Antisemitism and Anti-Israel Mainline Christian Resolutions

I wrote the email below in response to a Jewish leader.

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I certainly do not have all the answers to this.  But I still believe that we cannot underestimate historical prejudices against Jews, both inside and outside of Christianity.  Anti-Semitism may not be the best term, but it’s the only one we have that has any real meaning to people (anti-Judaism is a soft term that renders hate academic and gets people off the hook).  Anti-Semitism is embedded in Christian consciousness and does not disappear just because we all get together in dialogue groups and feel good about our broad-mindedness.  Nor do scholarly discussions of the Jewishness of early Christianity substantially change the way large numbers of ordinary people still think and live.  And the problem exists just as much among evangelicals and fundamentalists.  Their agenda happens for a moment to align with the mainstream Jewish agenda.  That can change in the blink of an eye, however.  Considering the Jewishness of Jesus (and even Paul), this fact still amazes me, but it is what it is.

William Nicholls has written an excellent book on this subject (with a discussion of left-wing anti-Semitism as well) and offers some possible intellectual solutions:  Christian Antisemitism:  A History of Hate (Northvale, NJ:  Jason Aronson, 1995).  I highly recommend it to you (especially chapters 10-13).  In the meantime, we have to develop relationships with Christians (especially key leaders) in mainline denominations that are based on human connections and intimate friendships where we interact with one another in day-to-day life (not just in professional meetings or dialogue groups).  This is the key.  I believe that a divestment resolution was not proposed at the General Assembly in part because of the relationships I have with certain Disciples, my willingness to take time out to work with them behind the scenes, and their consequent willingness to put themselves on the line by standing up against some of their friends (as well as long-term allies) and opposing the resolution against the barrier.  This required tremendous courage on their part that none of us should underestimate.  We need to acknowledge them and thank them (and others like them) profusely.  Each one of them is a mensch.  The supporters of the resolution knew they had a fight on their hands and made a tactical decision to postpone divestment until another day.  They also were surprised by the number of people voting against the resolution (about one-third).  Bonds among people often transcend prejudices and ideologies by establishing a mutual basis for trust.  There were other factors at the Disciples’ General Assembly, but this one was fundamental.

If Jewish leaders can establish closer ties to certain Christians, this will have a profound effect.  Such a process may involve going to a church service as a Jew or discussing a Christian topic or going to hear lectures on Christian theology.  These are necessary steps to effect mutual respect and healing.  When I teach or write on a Christian topic, the response is always more positive than I anticipate, and it changes the way Christians view my presentations and publications on Jewish subjects (including political ones).  At the same time, one always maintains one’s Jewish identity and does not back down when presented with anti-Semitic attitudes and beliefs.  Developing personal relationships allows for honest and frank conversation and exchange in a way that professional posturing does not.  The practical effect is the development of trust that can trump ideology. This may be difficult and uncomfortable, but it can work.  What we’re doing now does not. Admittedly, in Nazi-occupied Europe and (more recently) in the former Yugoslavia, friends and neighbors turned on one another in vicious ways.  So there are certainly no guarantees.  In that type of situation, the persecuted can only flee, resist, or hope to rely on the truly righteous (i.e. Righteous Gentiles).  I do not think that we now face such a predicament.  In the present circumstances, personal connections still offer us the best opportunities and the most hope.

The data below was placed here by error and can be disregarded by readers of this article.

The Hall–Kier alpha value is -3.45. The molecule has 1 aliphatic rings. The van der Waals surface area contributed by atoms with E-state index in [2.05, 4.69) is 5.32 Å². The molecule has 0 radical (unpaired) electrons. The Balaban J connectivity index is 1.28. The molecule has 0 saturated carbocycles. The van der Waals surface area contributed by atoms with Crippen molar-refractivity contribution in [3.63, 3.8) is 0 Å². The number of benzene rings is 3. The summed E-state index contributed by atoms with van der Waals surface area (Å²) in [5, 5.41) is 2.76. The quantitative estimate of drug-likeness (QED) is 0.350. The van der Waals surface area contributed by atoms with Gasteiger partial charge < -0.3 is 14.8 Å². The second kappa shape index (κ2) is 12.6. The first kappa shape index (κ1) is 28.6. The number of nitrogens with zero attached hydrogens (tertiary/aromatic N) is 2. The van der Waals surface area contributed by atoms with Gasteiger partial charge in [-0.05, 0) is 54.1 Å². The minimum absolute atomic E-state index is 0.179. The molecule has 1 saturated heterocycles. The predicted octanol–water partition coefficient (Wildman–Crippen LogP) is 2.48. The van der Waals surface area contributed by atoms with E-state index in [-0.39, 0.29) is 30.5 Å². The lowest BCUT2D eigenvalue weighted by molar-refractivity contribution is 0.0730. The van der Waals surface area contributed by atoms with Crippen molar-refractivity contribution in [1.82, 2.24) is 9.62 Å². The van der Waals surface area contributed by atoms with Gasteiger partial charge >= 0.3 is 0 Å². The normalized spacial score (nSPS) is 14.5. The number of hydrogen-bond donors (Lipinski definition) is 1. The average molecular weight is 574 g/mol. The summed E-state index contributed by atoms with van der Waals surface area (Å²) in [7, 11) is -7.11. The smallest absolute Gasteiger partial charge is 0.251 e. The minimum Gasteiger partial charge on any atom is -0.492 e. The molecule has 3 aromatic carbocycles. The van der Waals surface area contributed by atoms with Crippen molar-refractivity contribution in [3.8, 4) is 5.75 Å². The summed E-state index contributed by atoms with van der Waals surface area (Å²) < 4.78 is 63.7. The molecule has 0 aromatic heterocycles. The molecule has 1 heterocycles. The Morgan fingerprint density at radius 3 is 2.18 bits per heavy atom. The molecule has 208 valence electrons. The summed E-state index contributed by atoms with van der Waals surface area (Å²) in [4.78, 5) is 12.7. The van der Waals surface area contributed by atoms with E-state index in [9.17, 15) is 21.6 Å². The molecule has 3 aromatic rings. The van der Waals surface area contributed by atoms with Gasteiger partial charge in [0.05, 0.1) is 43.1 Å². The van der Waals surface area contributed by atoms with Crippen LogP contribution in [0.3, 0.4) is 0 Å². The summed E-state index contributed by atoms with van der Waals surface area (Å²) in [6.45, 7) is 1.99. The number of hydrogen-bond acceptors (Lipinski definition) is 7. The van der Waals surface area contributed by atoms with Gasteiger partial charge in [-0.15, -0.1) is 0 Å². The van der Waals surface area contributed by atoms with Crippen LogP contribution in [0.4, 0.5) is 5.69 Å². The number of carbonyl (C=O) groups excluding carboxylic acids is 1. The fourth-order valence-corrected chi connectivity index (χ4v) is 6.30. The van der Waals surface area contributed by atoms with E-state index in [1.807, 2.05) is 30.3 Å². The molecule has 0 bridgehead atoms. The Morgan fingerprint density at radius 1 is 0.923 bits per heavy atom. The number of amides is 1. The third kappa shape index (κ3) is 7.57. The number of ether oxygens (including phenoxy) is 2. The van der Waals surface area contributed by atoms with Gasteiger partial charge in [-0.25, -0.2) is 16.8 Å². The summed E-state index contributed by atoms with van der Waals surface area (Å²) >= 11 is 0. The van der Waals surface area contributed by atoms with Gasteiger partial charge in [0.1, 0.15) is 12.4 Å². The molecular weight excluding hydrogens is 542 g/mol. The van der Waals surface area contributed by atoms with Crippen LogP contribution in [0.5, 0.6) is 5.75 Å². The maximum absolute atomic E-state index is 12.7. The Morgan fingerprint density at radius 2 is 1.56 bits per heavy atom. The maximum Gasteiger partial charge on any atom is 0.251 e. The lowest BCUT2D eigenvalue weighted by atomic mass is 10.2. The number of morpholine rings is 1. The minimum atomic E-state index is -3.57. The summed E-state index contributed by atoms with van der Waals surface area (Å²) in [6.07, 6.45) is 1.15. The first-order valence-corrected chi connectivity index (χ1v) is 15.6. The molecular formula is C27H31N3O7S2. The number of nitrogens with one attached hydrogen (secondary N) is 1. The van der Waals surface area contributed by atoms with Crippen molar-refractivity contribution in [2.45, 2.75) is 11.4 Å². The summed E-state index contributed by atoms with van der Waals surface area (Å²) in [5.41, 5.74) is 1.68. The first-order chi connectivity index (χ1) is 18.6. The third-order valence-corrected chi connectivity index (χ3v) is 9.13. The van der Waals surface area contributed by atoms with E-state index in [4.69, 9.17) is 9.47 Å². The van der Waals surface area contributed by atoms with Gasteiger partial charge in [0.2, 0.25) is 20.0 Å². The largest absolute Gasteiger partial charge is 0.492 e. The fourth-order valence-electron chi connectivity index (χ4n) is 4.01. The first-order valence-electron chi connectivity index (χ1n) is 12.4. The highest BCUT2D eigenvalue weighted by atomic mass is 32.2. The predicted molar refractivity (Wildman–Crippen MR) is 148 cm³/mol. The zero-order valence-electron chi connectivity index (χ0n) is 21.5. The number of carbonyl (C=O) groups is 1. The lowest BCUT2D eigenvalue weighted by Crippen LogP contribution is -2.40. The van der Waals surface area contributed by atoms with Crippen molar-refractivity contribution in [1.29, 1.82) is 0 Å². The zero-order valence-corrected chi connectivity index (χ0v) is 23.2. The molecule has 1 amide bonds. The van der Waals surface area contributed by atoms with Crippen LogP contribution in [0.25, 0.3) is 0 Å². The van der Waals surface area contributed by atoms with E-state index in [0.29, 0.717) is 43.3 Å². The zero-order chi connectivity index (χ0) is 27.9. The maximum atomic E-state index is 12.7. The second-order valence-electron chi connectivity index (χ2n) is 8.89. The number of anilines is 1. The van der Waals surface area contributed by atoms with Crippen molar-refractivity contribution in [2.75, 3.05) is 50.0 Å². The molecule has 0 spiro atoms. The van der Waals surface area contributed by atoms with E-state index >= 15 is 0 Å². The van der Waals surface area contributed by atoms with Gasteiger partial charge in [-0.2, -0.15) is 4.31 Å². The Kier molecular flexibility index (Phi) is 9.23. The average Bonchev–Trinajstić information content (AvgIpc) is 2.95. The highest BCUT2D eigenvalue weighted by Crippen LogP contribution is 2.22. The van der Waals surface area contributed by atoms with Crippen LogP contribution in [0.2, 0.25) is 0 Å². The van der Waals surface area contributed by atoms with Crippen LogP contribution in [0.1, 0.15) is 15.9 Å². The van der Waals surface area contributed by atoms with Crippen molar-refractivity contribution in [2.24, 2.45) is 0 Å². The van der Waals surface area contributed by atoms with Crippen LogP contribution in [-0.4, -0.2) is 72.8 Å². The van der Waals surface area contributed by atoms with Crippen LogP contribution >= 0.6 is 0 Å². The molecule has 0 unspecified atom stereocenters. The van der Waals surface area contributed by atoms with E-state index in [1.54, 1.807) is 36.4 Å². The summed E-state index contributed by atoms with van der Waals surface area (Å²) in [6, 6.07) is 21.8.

Of course, we have to continue outlining the arguments (which I very much enjoy doing), but people tend to listen more attentively and openly when there is fundamental trust.  Obviously, the more of us engaged in building such relationships, the more effective we will be.  That’s my two cents, for what it’s worth.

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DR. LAURENCE H. KANT (LARRY KANT), MYSTIC SCHOLAR: Engaged Mysticism and Scholarship in the Pursuit of Wisdom; Discovering meaning in every issue and facet of life; Integrating scholarship, spirituality, mysticism, poetry, community, economics, and politics seamlessly. Historian of Religion: Ph.D., Yale University, 1993 (Department of Religious Studies); Exchange Scholar, Harvard University, Rabbinics, 1983-84; M.A., 1982, Yale, 1982 (Department of Religious Studies); M.T.S., Harvard Divinity School, 1981; B.A., Classics (Greek and Latin), Tufts University, 1978; Wayland High School (Wayland, MA), 1974. Served on the faculty of Cornell University (Ithaca, NY), York University (Toronto), and Lexington Theological Seminary (Lexington, KY). Works in many languages: Ancient Greek, Latin, Hebrew, Aramaic, Syriac, English, French, Italian, German, Modern Greek (some Dutch, Portuguese, Spanish). Holder of numerous honors and awards, including The Rome Prize in Classics (Prix de Rome) and Fellow of the American Academy of Rome.
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